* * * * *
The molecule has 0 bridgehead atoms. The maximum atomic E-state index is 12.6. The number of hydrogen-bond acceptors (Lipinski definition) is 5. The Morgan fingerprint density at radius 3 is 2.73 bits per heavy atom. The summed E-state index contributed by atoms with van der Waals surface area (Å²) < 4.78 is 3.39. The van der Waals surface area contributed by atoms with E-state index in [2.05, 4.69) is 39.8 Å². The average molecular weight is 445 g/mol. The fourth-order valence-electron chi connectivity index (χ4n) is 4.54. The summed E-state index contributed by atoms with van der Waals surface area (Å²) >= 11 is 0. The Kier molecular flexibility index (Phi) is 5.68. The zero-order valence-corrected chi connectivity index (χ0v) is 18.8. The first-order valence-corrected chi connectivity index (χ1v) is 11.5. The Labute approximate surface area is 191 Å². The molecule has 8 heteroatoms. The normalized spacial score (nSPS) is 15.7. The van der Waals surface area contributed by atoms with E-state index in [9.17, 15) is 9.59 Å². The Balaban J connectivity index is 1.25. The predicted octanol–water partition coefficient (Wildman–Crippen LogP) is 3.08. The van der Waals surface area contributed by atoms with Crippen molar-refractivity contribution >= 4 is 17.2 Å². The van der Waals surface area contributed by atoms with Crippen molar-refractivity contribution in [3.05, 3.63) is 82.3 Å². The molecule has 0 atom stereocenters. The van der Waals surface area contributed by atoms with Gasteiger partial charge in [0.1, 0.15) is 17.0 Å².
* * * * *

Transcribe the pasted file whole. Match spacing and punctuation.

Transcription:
The molecule has 0 bridgehead atoms. The maximum atomic E-state index is 12.6. The number of hydrogen-bond acceptors (Lipinski definition) is 5. The Morgan fingerprint density at radius 3 is 2.73 bits per heavy atom. The summed E-state index contributed by atoms with van der Waals surface area (Å²) < 4.78 is 3.39. The van der Waals surface area contributed by atoms with E-state index in [2.05, 4.69) is 39.8 Å². The average molecular weight is 445 g/mol. The fourth-order valence-electron chi connectivity index (χ4n) is 4.54. The summed E-state index contributed by atoms with van der Waals surface area (Å²) >= 11 is 0. The Kier molecular flexibility index (Phi) is 5.68. The zero-order valence-corrected chi connectivity index (χ0v) is 18.8. The first-order valence-corrected chi connectivity index (χ1v) is 11.5. The Labute approximate surface area is 191 Å². The molecule has 8 heteroatoms. The normalized spacial score (nSPS) is 15.7. The van der Waals surface area contributed by atoms with E-state index in [9.17, 15) is 9.59 Å². The Balaban J connectivity index is 1.25. The predicted octanol–water partition coefficient (Wildman–Crippen LogP) is 3.08. The van der Waals surface area contributed by atoms with Crippen molar-refractivity contribution >= 4 is 17.2 Å². The van der Waals surface area contributed by atoms with Crippen molar-refractivity contribution in [3.05, 3.63) is 82.3 Å². The molecule has 0 atom stereocenters. The van der Waals surface area contributed by atoms with Gasteiger partial charge in [0.1, 0.15) is 17.0 Å².